Job Code: 2019-ACI-043
Program: AmeriCorps Intern
Contract Length: 4 Months
The Great Basin Institute, in cooperation with the U.S. Fish and Wildlife Service, is recruiting two (2) Habitat Restoration Technicians: one in the Camas National Wildlife Refuge and one in the Minidoka National Wildlife Refuge. Technicians will participate in all aspects of the Camas NWR and Minidoka NWR invasive species and habitat restoration programs. Primary responsibilities include:
• Crested wheatgrass and cheatgrass treatment efficacy plots (Camas & Minidoka, late May – early June;
• Russian knapweed and Canada thistle biocontrol efficacy plots (Camas, late July;
• Canada thistle chemical treatment efficacy plots (Camas, late June – early July);
• Russian olive removal and riparian habitat restoration (Both, May & Sept)
• Invasive weed mapping (Both, continuous);
• Long-term vegetation monitoring (Camas, mid-July);
• Pollinator garden maintenance and enhancement (Camas, continuous);
• Chemical control of scotch thistle, rush skeletonweed, poison hemlock, and phragmites (Minidoka, May-July, Sept);
• Early detection of & rapid response to purple loosestrife and salt cedar (Minidoka, June-July);
• Monitoring of and surveillance for invasive submerged aquatic vegetation (Eurasian watermilfoil, Curly leaf Pondweed) (Both, July - Aug); and
• Monitoring of and surveillance for invasive submerged aquatic vegetation (Eurasian watermilfoil, Curly leaf Pondweed) (Both, July – Aug.
Through these projects, the technicians will gain a broad understanding of the invasive species issues facing the Intermountain West, and the tools/methods available for prevention, surveillance, detection/monitoring, control, and restoration. These projects span habitats (shrub-steppe, grassland, wetland, and riparian) and encompass three categories of tools available for invasive species control (mechanical, chemical, biological). Furthermore, the technicians will be exposed to various elements of the habitat restoration process including training on prevention/biosecurity; the aforementioned methods of invasive species control; native grass, tree, and forb restoration; long-term vegetation monitoring; and noxious weed mapping. The technicians will be provided with first aid, ATV/UTV, and plant identification training. One technician will be stationed at each refuge, with the expectation that they will routinely need to work as a small strike team for larger projects.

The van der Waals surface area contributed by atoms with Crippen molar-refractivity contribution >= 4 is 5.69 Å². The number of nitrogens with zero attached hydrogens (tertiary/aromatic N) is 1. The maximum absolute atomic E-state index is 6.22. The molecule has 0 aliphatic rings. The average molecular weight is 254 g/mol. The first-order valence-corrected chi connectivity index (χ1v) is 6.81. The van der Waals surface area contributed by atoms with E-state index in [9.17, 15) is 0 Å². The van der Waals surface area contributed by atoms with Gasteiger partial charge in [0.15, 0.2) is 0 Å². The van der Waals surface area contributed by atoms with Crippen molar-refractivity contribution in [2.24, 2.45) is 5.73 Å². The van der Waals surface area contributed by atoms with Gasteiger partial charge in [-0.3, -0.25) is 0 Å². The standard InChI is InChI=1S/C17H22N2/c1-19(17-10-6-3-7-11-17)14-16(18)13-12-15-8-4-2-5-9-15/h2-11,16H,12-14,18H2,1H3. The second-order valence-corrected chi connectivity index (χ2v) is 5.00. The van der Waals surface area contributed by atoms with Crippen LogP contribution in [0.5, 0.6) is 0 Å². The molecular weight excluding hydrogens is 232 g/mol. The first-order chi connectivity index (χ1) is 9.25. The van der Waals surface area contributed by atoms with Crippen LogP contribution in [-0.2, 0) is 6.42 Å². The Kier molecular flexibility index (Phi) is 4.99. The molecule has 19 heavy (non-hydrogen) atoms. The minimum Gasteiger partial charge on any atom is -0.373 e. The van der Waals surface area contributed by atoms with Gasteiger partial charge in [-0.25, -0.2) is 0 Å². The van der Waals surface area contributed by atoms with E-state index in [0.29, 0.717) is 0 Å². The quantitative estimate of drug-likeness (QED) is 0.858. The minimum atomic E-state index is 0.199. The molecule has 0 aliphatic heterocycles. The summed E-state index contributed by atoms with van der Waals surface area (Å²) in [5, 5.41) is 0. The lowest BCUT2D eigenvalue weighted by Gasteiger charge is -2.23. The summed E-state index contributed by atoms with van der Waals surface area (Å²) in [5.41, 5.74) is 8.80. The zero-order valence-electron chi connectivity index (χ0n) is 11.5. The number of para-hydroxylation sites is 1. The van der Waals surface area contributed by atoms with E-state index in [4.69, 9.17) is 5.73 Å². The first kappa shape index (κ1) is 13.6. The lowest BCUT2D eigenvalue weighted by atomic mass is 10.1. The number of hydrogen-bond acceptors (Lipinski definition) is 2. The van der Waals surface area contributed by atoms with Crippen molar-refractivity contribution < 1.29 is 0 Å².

• 16-week duration beginning late May
• 40 hours/week
Camas National Wildlife Refuge is one of four refuges within the Southeast Idaho NWR Complex. The refuge was established for the protection of migratory waterbirds and is a mosaic of wetland, grassland, and sage-steppe habitat. It is located approximately 40 miles north of Idaho Falls, Idaho near the small rural community of Hamer, Idaho. The area is fairly remote, with the nearest gas station existing 20 miles away (to the north in Dubois or to the south in Roberts). Groceries, medical care, and other services are available ~40 miles away (to the south in Idaho Falls or to the east in Rexburg). The refuge is set within the Greater Yellowstone Ecosystem which provides ample world-class outdoor recreation activities. Yellowstone and Grand Teton National Parks are approximately a 2 to 3 hour drive east. Craters of the Moon National Monument, the Frank Church River of No Return Wilderness, and the Salmon-Challis National Forest are a 1 to 3 hour drive to the west. The Caribou-Targhee National Forest is a 45 minute to an hour drive to the north and east. The refuge is set within the Snake River Plains, at an elevation of about 4500 feet. Summers are typically warm and dry with cool nights. Daily highs are in the 80s and low 90s. Afternoon thunderstorms are common.